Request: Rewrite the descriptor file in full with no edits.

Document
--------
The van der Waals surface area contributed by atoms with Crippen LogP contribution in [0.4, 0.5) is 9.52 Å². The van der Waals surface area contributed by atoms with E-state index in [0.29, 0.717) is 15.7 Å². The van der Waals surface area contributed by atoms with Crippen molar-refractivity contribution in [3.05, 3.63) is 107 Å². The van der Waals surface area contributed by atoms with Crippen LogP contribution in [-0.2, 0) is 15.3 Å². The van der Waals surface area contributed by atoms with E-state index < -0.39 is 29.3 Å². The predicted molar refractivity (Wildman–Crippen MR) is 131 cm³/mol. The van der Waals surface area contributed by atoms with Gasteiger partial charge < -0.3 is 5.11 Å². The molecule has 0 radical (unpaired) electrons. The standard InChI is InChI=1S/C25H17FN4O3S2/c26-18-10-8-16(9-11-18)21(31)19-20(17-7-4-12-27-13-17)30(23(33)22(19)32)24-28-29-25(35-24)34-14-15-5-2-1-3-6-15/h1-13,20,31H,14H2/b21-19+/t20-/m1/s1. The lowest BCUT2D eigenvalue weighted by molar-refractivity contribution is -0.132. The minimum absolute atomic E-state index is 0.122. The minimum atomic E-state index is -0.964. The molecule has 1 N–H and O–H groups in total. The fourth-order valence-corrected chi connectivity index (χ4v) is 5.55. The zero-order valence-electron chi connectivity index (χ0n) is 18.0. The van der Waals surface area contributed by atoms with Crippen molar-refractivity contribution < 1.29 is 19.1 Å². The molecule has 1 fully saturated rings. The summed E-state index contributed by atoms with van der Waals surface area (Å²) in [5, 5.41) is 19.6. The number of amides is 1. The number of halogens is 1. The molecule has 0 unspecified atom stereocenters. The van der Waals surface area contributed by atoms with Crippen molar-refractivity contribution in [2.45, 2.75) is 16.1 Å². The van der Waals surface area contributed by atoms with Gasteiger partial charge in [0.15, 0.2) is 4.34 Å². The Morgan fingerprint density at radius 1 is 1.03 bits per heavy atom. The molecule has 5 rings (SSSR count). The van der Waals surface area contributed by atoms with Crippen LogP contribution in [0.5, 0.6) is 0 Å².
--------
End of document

The van der Waals surface area contributed by atoms with Crippen LogP contribution in [0.4, 0.5) is 9.52 Å². The van der Waals surface area contributed by atoms with E-state index in [0.29, 0.717) is 15.7 Å². The van der Waals surface area contributed by atoms with Crippen molar-refractivity contribution in [3.05, 3.63) is 107 Å². The van der Waals surface area contributed by atoms with Crippen LogP contribution in [-0.2, 0) is 15.3 Å². The van der Waals surface area contributed by atoms with E-state index < -0.39 is 29.3 Å². The predicted molar refractivity (Wildman–Crippen MR) is 131 cm³/mol. The van der Waals surface area contributed by atoms with Gasteiger partial charge < -0.3 is 5.11 Å². The molecule has 0 radical (unpaired) electrons. The standard InChI is InChI=1S/C25H17FN4O3S2/c26-18-10-8-16(9-11-18)21(31)19-20(17-7-4-12-27-13-17)30(23(33)22(19)32)24-28-29-25(35-24)34-14-15-5-2-1-3-6-15/h1-13,20,31H,14H2/b21-19+/t20-/m1/s1. The lowest BCUT2D eigenvalue weighted by molar-refractivity contribution is -0.132. The minimum absolute atomic E-state index is 0.122. The minimum atomic E-state index is -0.964. The molecule has 1 N–H and O–H groups in total. The fourth-order valence-corrected chi connectivity index (χ4v) is 5.55. The zero-order valence-electron chi connectivity index (χ0n) is 18.0. The van der Waals surface area contributed by atoms with Crippen molar-refractivity contribution < 1.29 is 19.1 Å². The molecule has 1 fully saturated rings. The summed E-state index contributed by atoms with van der Waals surface area (Å²) in [5, 5.41) is 19.6. The number of amides is 1. The number of halogens is 1. The molecule has 0 unspecified atom stereocenters. The van der Waals surface area contributed by atoms with Crippen molar-refractivity contribution in [2.45, 2.75) is 16.1 Å². The van der Waals surface area contributed by atoms with Gasteiger partial charge in [0.15, 0.2) is 4.34 Å². The Morgan fingerprint density at radius 1 is 1.03 bits per heavy atom. The molecule has 5 rings (SSSR count). The van der Waals surface area contributed by atoms with Crippen LogP contribution in [0.5, 0.6) is 0 Å².